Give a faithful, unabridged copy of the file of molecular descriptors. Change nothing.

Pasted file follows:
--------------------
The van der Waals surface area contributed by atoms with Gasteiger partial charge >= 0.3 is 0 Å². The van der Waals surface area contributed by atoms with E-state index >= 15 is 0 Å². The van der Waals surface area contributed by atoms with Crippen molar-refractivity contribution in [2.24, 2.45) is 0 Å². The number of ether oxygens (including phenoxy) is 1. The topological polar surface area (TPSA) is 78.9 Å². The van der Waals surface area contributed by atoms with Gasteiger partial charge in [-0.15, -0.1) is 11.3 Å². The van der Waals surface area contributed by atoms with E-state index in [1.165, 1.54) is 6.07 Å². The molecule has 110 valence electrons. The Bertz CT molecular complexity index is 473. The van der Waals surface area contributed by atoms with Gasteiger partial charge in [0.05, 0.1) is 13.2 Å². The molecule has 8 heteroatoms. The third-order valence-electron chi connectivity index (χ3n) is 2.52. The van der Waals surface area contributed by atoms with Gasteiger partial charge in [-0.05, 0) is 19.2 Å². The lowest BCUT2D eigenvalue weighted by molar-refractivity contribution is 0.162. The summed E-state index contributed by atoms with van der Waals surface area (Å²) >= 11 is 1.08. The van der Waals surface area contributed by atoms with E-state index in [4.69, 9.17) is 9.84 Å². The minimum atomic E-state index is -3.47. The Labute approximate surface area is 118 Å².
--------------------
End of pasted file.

The van der Waals surface area contributed by atoms with Gasteiger partial charge >= 0.3 is 0 Å². The van der Waals surface area contributed by atoms with E-state index >= 15 is 0 Å². The van der Waals surface area contributed by atoms with Crippen molar-refractivity contribution in [2.24, 2.45) is 0 Å². The number of ether oxygens (including phenoxy) is 1. The topological polar surface area (TPSA) is 78.9 Å². The van der Waals surface area contributed by atoms with Gasteiger partial charge in [-0.15, -0.1) is 11.3 Å². The van der Waals surface area contributed by atoms with E-state index in [1.165, 1.54) is 6.07 Å². The molecule has 110 valence electrons. The Bertz CT molecular complexity index is 473. The van der Waals surface area contributed by atoms with Gasteiger partial charge in [0.05, 0.1) is 13.2 Å². The molecule has 8 heteroatoms. The third-order valence-electron chi connectivity index (χ3n) is 2.52. The van der Waals surface area contributed by atoms with Gasteiger partial charge in [-0.05, 0) is 19.2 Å². The lowest BCUT2D eigenvalue weighted by molar-refractivity contribution is 0.162. The summed E-state index contributed by atoms with van der Waals surface area (Å²) >= 11 is 1.08. The van der Waals surface area contributed by atoms with E-state index in [4.69, 9.17) is 9.84 Å². The minimum atomic E-state index is -3.47. The Labute approximate surface area is 118 Å².